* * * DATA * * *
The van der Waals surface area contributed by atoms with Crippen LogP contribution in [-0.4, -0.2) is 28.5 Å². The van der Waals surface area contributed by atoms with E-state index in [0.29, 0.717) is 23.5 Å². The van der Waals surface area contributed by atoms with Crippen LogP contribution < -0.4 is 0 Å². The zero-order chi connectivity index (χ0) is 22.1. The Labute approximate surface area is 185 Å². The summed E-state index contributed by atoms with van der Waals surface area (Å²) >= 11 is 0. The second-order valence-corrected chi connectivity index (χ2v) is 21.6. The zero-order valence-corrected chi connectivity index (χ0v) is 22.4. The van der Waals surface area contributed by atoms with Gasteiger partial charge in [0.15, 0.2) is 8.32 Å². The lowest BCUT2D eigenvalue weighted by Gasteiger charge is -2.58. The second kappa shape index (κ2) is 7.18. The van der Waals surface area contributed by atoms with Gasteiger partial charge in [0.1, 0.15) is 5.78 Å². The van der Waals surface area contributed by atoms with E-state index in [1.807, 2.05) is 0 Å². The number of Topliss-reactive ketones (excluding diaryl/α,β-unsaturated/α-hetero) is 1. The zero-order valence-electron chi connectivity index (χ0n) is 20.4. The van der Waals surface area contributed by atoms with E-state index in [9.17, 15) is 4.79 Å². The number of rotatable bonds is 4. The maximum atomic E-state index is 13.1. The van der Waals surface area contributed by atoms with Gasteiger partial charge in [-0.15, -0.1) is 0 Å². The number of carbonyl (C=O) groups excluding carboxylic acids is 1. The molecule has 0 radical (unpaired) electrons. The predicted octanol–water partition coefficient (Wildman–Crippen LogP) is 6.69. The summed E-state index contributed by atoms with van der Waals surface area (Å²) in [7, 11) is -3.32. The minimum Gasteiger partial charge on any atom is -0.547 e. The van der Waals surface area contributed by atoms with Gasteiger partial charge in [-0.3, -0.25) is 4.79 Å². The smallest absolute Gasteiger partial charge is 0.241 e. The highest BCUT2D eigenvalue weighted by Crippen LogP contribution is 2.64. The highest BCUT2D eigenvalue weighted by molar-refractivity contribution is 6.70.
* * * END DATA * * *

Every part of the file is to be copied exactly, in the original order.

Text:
The van der Waals surface area contributed by atoms with Crippen LogP contribution in [-0.4, -0.2) is 28.5 Å². The van der Waals surface area contributed by atoms with E-state index in [0.29, 0.717) is 23.5 Å². The van der Waals surface area contributed by atoms with Crippen LogP contribution < -0.4 is 0 Å². The zero-order chi connectivity index (χ0) is 22.1. The Labute approximate surface area is 185 Å². The summed E-state index contributed by atoms with van der Waals surface area (Å²) >= 11 is 0. The second-order valence-corrected chi connectivity index (χ2v) is 21.6. The zero-order valence-corrected chi connectivity index (χ0v) is 22.4. The van der Waals surface area contributed by atoms with Gasteiger partial charge in [0.15, 0.2) is 8.32 Å². The lowest BCUT2D eigenvalue weighted by Gasteiger charge is -2.58. The second kappa shape index (κ2) is 7.18. The van der Waals surface area contributed by atoms with Gasteiger partial charge in [0.1, 0.15) is 5.78 Å². The van der Waals surface area contributed by atoms with E-state index in [1.807, 2.05) is 0 Å². The number of Topliss-reactive ketones (excluding diaryl/α,β-unsaturated/α-hetero) is 1. The zero-order valence-electron chi connectivity index (χ0n) is 20.4. The van der Waals surface area contributed by atoms with E-state index in [9.17, 15) is 4.79 Å². The number of rotatable bonds is 4. The maximum atomic E-state index is 13.1. The van der Waals surface area contributed by atoms with Gasteiger partial charge in [-0.15, -0.1) is 0 Å². The number of carbonyl (C=O) groups excluding carboxylic acids is 1. The molecule has 0 radical (unpaired) electrons. The predicted octanol–water partition coefficient (Wildman–Crippen LogP) is 6.69. The summed E-state index contributed by atoms with van der Waals surface area (Å²) in [7, 11) is -3.32. The minimum Gasteiger partial charge on any atom is -0.547 e. The van der Waals surface area contributed by atoms with Gasteiger partial charge in [-0.3, -0.25) is 4.79 Å². The smallest absolute Gasteiger partial charge is 0.241 e. The highest BCUT2D eigenvalue weighted by Crippen LogP contribution is 2.64. The highest BCUT2D eigenvalue weighted by molar-refractivity contribution is 6.70.